Research conducted in the Hannula lab is designed to examine the cognitive processes and neural substrates of human memory. The Hannula lab is especially interested in distinguishing among different types of memory representations (e.g., item-based memory representations, relational memory representations) and characterizing their dependence on anatomically distinct medial temporal lobe structures. For example, the lab is actively engaged in addressing questions about whether, and under what circumstances, the role of the hippocampus might be extended beyond its accepted contribution to long-term declarative (i.e., consciously accessible) memory. The lab also is interested in the time-course of memory retrieval processes and the sensitivity of eye movement measures to memory for items and memory for inter-item relationships. Recent work also examines the cognitive processes and neural substrates of memory-attention interactions. The Hannula lab's approach combines eye tracking, neuroimaging (fMRI), and neuropsychological methods to examine these issues.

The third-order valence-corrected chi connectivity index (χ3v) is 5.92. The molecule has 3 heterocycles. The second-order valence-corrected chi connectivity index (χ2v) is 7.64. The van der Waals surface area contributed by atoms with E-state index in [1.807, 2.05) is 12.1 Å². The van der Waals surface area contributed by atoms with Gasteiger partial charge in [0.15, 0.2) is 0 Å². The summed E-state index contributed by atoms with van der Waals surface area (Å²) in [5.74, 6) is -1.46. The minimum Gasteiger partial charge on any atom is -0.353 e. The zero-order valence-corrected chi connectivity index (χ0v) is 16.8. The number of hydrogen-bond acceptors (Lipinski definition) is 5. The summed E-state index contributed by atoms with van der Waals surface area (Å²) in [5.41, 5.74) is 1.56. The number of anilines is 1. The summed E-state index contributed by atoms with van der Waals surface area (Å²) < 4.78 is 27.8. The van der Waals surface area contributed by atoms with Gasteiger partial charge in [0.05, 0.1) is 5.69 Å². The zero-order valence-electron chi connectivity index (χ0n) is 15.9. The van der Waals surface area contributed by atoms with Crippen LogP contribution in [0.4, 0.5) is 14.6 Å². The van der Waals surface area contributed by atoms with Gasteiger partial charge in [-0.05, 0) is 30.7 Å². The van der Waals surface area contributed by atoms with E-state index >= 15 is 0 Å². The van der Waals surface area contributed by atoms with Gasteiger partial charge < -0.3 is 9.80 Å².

More information can be found at the Hannula Lab's external page.
Center for Imaging Research | Medical College of Wisconsin, 8701 Watertown Plank Road, Milwaukee, WI 53226 | (414) 955-4663